A History of the County of Lancaster: Volume 7. Originally published by Victoria County History, London, 1912.
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This township is divided into five hamlets. Westby is the central one. The two Plumptons, anciently known as Fieldplumpton for distinction from Woodplumpton, occupy the northern part, Great Plumpton lying to the north of Little Plumpton. Ballam (Higher and Lower) and Brown Moss Side in the south-west are considered parts of Westby. The measurements are as follows: Westby, 877½ acres; Ballam, 666½; Brown Moss Side, (fn. 1) 724½–2,268½; Great Plumpton, 665; Little Plumpton, 664.; or in all, 3,597½ acres. (fn. 2) The population in 1901 was 532. There is some comparatively high land in the north, Great Plumpton being 100 ft. above sea level; but the surface falls away to the south-west, and the greater part of Ballam and Moss Side is below the 25 ft. line.
Two roads cross the township from Kirkham to Lytham and Blackpool, and there are cross-roads uniting the different hamlets, one of them going north to Weeton. The railway from Preston to Blackpool crosses the northern end of the township, and that from Preston to Lytham runs along near the southwestern border, having two stations called Wrea Green and Moss Side.
There was formerly a stone cross in Westby. (fn. 3)
In 1066 WESTBY and PLUMPTON, each assessed as two plough-lands, formed part of Earl Tostig's Preston lordship. (fn. 6) Later they are found to be held of the king in thegnage as part of the estate of the lords of Clifton. (fn. 7) In 1372 Robert de Clifton and his men were charged with having seized one William Garlick at Little Singleton, carried him off to Westby and there imprisoned him for a fortnight, carrying off also his corn and other goods. In defence it was pleaded that Garlick was a villein as of Clifton's manor of Westby and had absconded. (fn. 8) Except for about a century—from 1512 onward—the manors, usually regarded as one, viz. Westby-with-Field Plumpton, have descended like Clifton, in the account of which will be found also the story of the exceptional period referred to. During that time Westby was the residence of the Clifton family.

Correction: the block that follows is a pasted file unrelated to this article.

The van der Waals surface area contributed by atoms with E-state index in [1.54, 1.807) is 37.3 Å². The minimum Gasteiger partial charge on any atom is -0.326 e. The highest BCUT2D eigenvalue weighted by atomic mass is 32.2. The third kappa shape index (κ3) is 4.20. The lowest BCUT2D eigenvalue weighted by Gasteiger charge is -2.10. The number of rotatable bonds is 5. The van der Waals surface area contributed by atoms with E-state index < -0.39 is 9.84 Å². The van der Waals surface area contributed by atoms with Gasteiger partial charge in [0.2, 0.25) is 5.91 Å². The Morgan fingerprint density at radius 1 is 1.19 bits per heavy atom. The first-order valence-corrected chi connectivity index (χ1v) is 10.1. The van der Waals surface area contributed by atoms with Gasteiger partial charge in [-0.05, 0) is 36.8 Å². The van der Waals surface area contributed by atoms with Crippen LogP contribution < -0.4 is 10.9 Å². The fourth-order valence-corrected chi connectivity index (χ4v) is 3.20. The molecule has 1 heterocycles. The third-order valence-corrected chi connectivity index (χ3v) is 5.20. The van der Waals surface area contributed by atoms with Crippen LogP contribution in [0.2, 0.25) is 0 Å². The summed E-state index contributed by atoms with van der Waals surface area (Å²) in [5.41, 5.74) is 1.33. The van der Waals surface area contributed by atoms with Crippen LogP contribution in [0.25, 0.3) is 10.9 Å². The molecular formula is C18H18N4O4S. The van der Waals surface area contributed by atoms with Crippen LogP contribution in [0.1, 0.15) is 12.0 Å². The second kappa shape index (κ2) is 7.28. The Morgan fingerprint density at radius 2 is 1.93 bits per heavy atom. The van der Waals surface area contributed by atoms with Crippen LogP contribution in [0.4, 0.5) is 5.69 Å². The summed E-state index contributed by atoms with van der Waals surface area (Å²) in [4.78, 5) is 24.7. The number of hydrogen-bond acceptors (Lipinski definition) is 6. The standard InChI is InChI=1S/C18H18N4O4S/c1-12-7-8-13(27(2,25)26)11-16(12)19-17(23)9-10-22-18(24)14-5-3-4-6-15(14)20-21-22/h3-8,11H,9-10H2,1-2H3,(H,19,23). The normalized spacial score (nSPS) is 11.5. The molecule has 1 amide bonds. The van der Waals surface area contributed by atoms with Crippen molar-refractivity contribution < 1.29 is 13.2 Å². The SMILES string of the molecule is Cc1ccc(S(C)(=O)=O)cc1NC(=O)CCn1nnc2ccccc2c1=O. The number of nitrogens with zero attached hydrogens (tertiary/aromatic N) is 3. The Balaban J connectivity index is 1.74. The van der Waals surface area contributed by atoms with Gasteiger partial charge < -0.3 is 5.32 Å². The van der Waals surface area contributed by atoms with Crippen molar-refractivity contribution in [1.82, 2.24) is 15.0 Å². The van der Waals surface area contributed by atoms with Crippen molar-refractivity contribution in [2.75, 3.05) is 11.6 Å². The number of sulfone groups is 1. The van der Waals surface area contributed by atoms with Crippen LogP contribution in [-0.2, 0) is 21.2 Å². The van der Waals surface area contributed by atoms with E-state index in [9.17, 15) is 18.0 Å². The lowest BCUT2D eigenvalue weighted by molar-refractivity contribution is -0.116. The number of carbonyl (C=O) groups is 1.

In the 14th century Great Plumpton appears to have been held by a junior branch of the Clifton family, using Plumpton as a surname. (fn. 9) A 'manor' of Field Plumpton was held by Thomas Lathom in 1370. (fn. 10) The Singleton family had a part of Plumpton, (fn. 11) and one or two other estates occur in the inquisitions. (fn. 12)
'The Cliftons maintained a priest at Westby throughout the days of persecution. If he was not at all times resident in the hall, owing to the surveillance of the pursuivants, he was not far distant; and perhaps sometimes there was more than one priest attending to the wants of the district.' (fn. 15) About 1700 James Barrow, a Jesuit, had charge. In 1716, after the defeat of the Jacobites at Preston, he was convicted of recusancy and declared an outlaw. He escaped capture. (fn. 16) The Jesuits remained in charge till 1791, and were succeeded by Benedictines and then by the secular clergy. A chapel was built at the west end of the hall in 1741, but closed by Thomas Clifton, who had become a Protestant, in 1845. The congregation was then joined to Kirkham until in 1860 the present church of St. Anne was opened. (fn. 17)